Mar 25, 2019

Nursing Journeys: Assess, Diagnose, Plan: She Followed the Nursing Process to Succeed

Laura Reichhardt, MS, APRN, NP-C at the U.S. Mexico border

Laura Reichhardt at the 2006 Día del Campesino health fair in San Luis, Arizona. Reichhardt started her career in community health, focused on U.S.-Mexico border health. Here, she hands out lead screening tools and bandanas, which are used by migrant farmworkers for protection from sun and the elements.

Nursing Journeys is a profile series featuring Action Coalition leaders discussing their career paths and reflecting on the lessons they’ve learned.

Laura Reichhardt, MS, APRN, NP-C, is the director of the Hawaii State Center for Nursing and an adult-geriatric nurse practitioner.

Her answers to the questions below show her path from being a public health and health care administration professional to her work today advocating for nurses through national, state, and local initiatives and partnerships with schools of nursing, nursing employers, interprofessional health care partners, and policymakers across the state. 

Why did you decide to become a nurse?

I started my career in public health, focusing on U.S.-Mexico border health, and then moved to health care administration and quality metrics for a large health care insurance company. After developing large population health interventions, I realized I would find it more fulfilling to become a clinician. I felt nursing was closest to my personal values and the values I acquired as a public health professional. I applied to a master’s entry program in nursing with an emphasis in an adult-gerontology nurse practitioner curriculum.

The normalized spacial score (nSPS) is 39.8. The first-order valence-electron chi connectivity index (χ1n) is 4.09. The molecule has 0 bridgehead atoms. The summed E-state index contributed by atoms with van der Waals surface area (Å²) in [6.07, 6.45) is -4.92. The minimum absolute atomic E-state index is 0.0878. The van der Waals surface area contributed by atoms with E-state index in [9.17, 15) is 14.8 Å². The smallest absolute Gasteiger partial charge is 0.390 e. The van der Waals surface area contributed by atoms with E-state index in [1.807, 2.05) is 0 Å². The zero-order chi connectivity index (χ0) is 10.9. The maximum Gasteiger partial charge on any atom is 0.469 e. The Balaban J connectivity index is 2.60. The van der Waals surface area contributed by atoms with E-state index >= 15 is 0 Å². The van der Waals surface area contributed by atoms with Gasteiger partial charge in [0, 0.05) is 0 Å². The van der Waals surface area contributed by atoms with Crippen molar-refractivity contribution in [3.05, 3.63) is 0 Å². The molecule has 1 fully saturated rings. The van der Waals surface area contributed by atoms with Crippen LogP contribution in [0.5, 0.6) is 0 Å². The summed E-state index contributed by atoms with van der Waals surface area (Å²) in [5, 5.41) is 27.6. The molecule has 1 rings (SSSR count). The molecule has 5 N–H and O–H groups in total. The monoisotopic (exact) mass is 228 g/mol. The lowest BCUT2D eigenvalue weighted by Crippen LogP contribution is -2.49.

Describe the journey you took to get from that decision to where you are today.

Hawaii Senator Mazie Hirono, fellow University of Hawaii School of Nursing students Gregory Gee and Elizabeth Alonzo, Laura Reichhardt, and Hawaii Senator Brian Schatz in Washington DC in 2014 after the AACN Student Policy Summit Institute.

When I applied to nursing school, we were in the largest economic recession in decades. In my community, the hospital-based jobs available to new graduate nurses were sparse. Through a nursing policy fellowship, I had a unique opportunity to work with the dean of University of Hawai‘i at Manoa School of Nursing, and the Hawai‘i State Center for Nursing. And they secured a policy internship for state Sen. Rosalyn Baker, who at the time was the chair of the Senate Committee on Commerce, Consumer Protection and the vice chair of the Senate Committee on Health.

These opportunities, coupled with my public health background and my new nursing knowledge, positioned me to have a new population focus for my work: nurses! It is rewarding working for nurses and ensuring they are considered in policy and workforce planning efforts.

What impact did the Institute of Medicine’s Future of Nursing report have on you?

This report, published the year before I began nursing school, was a guiding principle to the work we were endeavoring to do. Today, I consider it a foundational piece of my work. It is a tool I use as validation for our local work and the priorities our stakeholders identify. It remains relevant and it serves as a benchmark for the progress we have made in our state and in the nation.

How have you been involved with the Campaign for Action?
Reichhardt in 2017, two years into her tenure as director of the Hawai‘i State Center for Nursing.